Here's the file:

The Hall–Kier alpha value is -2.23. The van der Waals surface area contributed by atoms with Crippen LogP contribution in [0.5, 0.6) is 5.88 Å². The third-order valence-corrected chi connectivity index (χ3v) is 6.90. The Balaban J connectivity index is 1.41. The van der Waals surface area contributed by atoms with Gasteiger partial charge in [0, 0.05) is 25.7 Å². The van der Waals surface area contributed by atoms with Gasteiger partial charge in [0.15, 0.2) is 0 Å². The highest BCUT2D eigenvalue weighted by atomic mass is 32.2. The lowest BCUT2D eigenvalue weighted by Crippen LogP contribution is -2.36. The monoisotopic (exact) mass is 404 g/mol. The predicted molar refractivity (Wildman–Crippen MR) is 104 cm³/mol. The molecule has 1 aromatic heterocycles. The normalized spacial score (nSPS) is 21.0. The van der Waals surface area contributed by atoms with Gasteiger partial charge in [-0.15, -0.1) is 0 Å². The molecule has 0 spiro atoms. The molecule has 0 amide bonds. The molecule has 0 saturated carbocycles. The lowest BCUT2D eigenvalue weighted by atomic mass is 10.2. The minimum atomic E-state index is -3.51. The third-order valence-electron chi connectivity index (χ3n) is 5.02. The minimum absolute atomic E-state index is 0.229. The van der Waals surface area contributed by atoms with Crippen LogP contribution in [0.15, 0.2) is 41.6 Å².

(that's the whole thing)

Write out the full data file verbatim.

The Hall–Kier alpha value is -2.23. The van der Waals surface area contributed by atoms with Crippen LogP contribution in [0.5, 0.6) is 5.88 Å². The third-order valence-corrected chi connectivity index (χ3v) is 6.90. The Balaban J connectivity index is 1.41. The van der Waals surface area contributed by atoms with Gasteiger partial charge in [0, 0.05) is 25.7 Å². The van der Waals surface area contributed by atoms with Gasteiger partial charge in [0.15, 0.2) is 0 Å². The highest BCUT2D eigenvalue weighted by atomic mass is 32.2. The lowest BCUT2D eigenvalue weighted by Crippen LogP contribution is -2.36. The monoisotopic (exact) mass is 404 g/mol. The predicted molar refractivity (Wildman–Crippen MR) is 104 cm³/mol. The molecule has 1 aromatic heterocycles. The normalized spacial score (nSPS) is 21.0. The van der Waals surface area contributed by atoms with Gasteiger partial charge in [-0.15, -0.1) is 0 Å². The molecule has 0 spiro atoms. The molecule has 0 amide bonds. The molecule has 0 saturated carbocycles. The lowest BCUT2D eigenvalue weighted by atomic mass is 10.2. The minimum atomic E-state index is -3.51. The third-order valence-electron chi connectivity index (χ3n) is 5.02. The minimum absolute atomic E-state index is 0.229. The van der Waals surface area contributed by atoms with Crippen LogP contribution in [0.15, 0.2) is 41.6 Å².